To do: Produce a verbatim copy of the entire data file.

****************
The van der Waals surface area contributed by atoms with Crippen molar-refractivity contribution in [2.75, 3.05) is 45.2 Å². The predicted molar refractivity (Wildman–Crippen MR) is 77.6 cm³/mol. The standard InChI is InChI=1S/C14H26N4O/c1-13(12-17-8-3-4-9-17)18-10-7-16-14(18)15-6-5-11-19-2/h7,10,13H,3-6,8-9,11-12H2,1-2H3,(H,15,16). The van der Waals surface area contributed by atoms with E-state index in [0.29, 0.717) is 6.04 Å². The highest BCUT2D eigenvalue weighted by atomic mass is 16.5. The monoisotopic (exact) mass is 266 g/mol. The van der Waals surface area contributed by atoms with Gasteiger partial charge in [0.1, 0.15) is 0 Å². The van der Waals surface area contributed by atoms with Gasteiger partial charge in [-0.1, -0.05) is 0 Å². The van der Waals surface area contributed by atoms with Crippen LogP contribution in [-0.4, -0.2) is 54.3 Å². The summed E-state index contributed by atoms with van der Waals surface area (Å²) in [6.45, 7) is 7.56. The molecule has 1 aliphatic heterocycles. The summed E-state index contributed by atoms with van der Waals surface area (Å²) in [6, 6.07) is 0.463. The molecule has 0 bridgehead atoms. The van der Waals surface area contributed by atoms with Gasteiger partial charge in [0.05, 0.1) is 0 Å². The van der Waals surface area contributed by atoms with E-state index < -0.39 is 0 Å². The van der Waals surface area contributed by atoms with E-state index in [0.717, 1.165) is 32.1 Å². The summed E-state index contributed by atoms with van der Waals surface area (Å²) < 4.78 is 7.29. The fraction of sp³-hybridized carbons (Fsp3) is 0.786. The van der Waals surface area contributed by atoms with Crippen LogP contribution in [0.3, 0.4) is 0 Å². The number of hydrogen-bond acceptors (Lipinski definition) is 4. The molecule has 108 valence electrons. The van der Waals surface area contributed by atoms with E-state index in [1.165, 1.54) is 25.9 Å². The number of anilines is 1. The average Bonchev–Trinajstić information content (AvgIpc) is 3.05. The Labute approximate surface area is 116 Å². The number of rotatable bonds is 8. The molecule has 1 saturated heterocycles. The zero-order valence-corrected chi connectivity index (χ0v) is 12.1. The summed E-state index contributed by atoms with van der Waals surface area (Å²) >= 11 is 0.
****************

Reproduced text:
The van der Waals surface area contributed by atoms with Crippen molar-refractivity contribution in [2.75, 3.05) is 45.2 Å². The predicted molar refractivity (Wildman–Crippen MR) is 77.6 cm³/mol. The standard InChI is InChI=1S/C14H26N4O/c1-13(12-17-8-3-4-9-17)18-10-7-16-14(18)15-6-5-11-19-2/h7,10,13H,3-6,8-9,11-12H2,1-2H3,(H,15,16). The van der Waals surface area contributed by atoms with E-state index in [0.29, 0.717) is 6.04 Å². The highest BCUT2D eigenvalue weighted by atomic mass is 16.5. The monoisotopic (exact) mass is 266 g/mol. The van der Waals surface area contributed by atoms with Gasteiger partial charge in [0.1, 0.15) is 0 Å². The van der Waals surface area contributed by atoms with Gasteiger partial charge in [-0.1, -0.05) is 0 Å². The van der Waals surface area contributed by atoms with Crippen LogP contribution in [-0.4, -0.2) is 54.3 Å². The summed E-state index contributed by atoms with van der Waals surface area (Å²) in [6.45, 7) is 7.56. The molecule has 1 aliphatic heterocycles. The summed E-state index contributed by atoms with van der Waals surface area (Å²) in [6, 6.07) is 0.463. The molecule has 0 bridgehead atoms. The van der Waals surface area contributed by atoms with Gasteiger partial charge in [0.05, 0.1) is 0 Å². The van der Waals surface area contributed by atoms with E-state index < -0.39 is 0 Å². The van der Waals surface area contributed by atoms with E-state index in [0.717, 1.165) is 32.1 Å². The summed E-state index contributed by atoms with van der Waals surface area (Å²) < 4.78 is 7.29. The fraction of sp³-hybridized carbons (Fsp3) is 0.786. The van der Waals surface area contributed by atoms with Crippen LogP contribution in [0.3, 0.4) is 0 Å². The number of hydrogen-bond acceptors (Lipinski definition) is 4. The molecule has 108 valence electrons. The van der Waals surface area contributed by atoms with E-state index in [1.165, 1.54) is 25.9 Å². The number of anilines is 1. The average Bonchev–Trinajstić information content (AvgIpc) is 3.05. The Labute approximate surface area is 116 Å². The number of rotatable bonds is 8. The molecule has 1 saturated heterocycles. The zero-order valence-corrected chi connectivity index (χ0v) is 12.1. The summed E-state index contributed by atoms with van der Waals surface area (Å²) >= 11 is 0.